‘You collaborate, old Millennial dude. I’ve got work to do.’


Just when you’ve carefully architected and curated the optimal collaborative environment for your Millennial workers, you’ve got to do a 180 and turn the office into a citadel of solitude!

Corey Seemiller, an associate professor at Wright State University, tells Bisnow’s Miriam Hall that Generation Z workers — people born roughly around 1997 and after — work and learn differently than their immediate predecessors.

“They are intrapersonal learners,” Seemiller says. “They love learning, but do it on their own. If they are forced to collaborate, it’s going to be overwhelming.”

“It’s going to be overwhelming”? That seems a little excessive, but Seemiller has written four books about Gen Z, and my experience is limited to raising two Gen Z children (and one on the borderline), so I must defer to his expertise.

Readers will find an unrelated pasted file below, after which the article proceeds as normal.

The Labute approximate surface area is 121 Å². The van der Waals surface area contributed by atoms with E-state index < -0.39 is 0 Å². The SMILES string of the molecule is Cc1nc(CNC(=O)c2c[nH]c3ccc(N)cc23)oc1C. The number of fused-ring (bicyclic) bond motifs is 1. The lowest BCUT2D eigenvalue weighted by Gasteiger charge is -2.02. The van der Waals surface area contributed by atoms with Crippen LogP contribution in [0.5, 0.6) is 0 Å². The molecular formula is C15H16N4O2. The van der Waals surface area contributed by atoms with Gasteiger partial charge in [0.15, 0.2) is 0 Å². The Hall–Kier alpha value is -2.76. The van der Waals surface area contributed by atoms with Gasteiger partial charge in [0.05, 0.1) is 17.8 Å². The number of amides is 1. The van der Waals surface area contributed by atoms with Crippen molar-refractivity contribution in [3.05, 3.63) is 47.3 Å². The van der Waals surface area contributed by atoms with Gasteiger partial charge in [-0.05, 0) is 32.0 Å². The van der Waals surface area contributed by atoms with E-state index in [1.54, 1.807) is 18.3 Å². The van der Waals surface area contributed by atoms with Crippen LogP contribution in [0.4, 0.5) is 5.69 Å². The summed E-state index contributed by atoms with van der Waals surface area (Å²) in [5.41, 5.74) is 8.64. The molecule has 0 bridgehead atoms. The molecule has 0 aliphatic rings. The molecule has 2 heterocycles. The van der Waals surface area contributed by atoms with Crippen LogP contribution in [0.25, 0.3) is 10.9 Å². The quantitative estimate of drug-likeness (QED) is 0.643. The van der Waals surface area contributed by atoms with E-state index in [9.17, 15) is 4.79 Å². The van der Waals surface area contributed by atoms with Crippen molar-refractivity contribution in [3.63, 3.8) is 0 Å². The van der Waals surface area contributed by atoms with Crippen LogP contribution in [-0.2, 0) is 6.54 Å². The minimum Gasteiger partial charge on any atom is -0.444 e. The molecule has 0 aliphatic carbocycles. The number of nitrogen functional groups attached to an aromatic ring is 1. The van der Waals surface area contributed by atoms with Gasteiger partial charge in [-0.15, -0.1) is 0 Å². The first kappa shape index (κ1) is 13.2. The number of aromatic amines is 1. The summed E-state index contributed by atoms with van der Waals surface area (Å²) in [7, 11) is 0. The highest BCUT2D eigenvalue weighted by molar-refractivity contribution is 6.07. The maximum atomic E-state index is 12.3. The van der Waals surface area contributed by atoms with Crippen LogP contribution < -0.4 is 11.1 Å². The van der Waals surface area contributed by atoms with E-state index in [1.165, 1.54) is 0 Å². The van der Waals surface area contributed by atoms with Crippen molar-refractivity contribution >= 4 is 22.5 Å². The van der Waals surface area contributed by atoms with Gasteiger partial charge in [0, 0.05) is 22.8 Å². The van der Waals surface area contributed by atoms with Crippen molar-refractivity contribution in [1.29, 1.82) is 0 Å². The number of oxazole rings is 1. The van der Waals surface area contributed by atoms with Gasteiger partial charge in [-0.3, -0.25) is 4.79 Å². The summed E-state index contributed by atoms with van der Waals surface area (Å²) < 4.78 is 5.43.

Members of Gen Z, he says, “don’t like the idea of sitting in a glass room and collaborating all day. They want independent time to work on projects.”

I think that’s a good thing, if we consider that one of the most valuable traits workers can have — valuable for themselves and their employers — is the willingness and ability to constantly learn. Gen Z doesn’t need to have its hand held to learn about a subject or develop a skill — there’s a game for that! I’m only half-joking: Technology, particularly gamification, has had a big impact on Gen Z, more so than the Millennials. Why wouldn’t it impact how they learn and want to do their jobs?

Enterprise leaders constantly are warned that their organizations must remain agile and adaptable. Usually this advice is in the context of technology and business processes, but it also applies to cultures. The times are always a-changing, and organizations always must be ready to adapt to how their employees learn and work. Forcing them to do it “your way” will only drive them away.

So don’t be offended if your Gen Z workers take a pass on a brainstorming session, joint learning module, or office happy hour. They’re just doing their thing.

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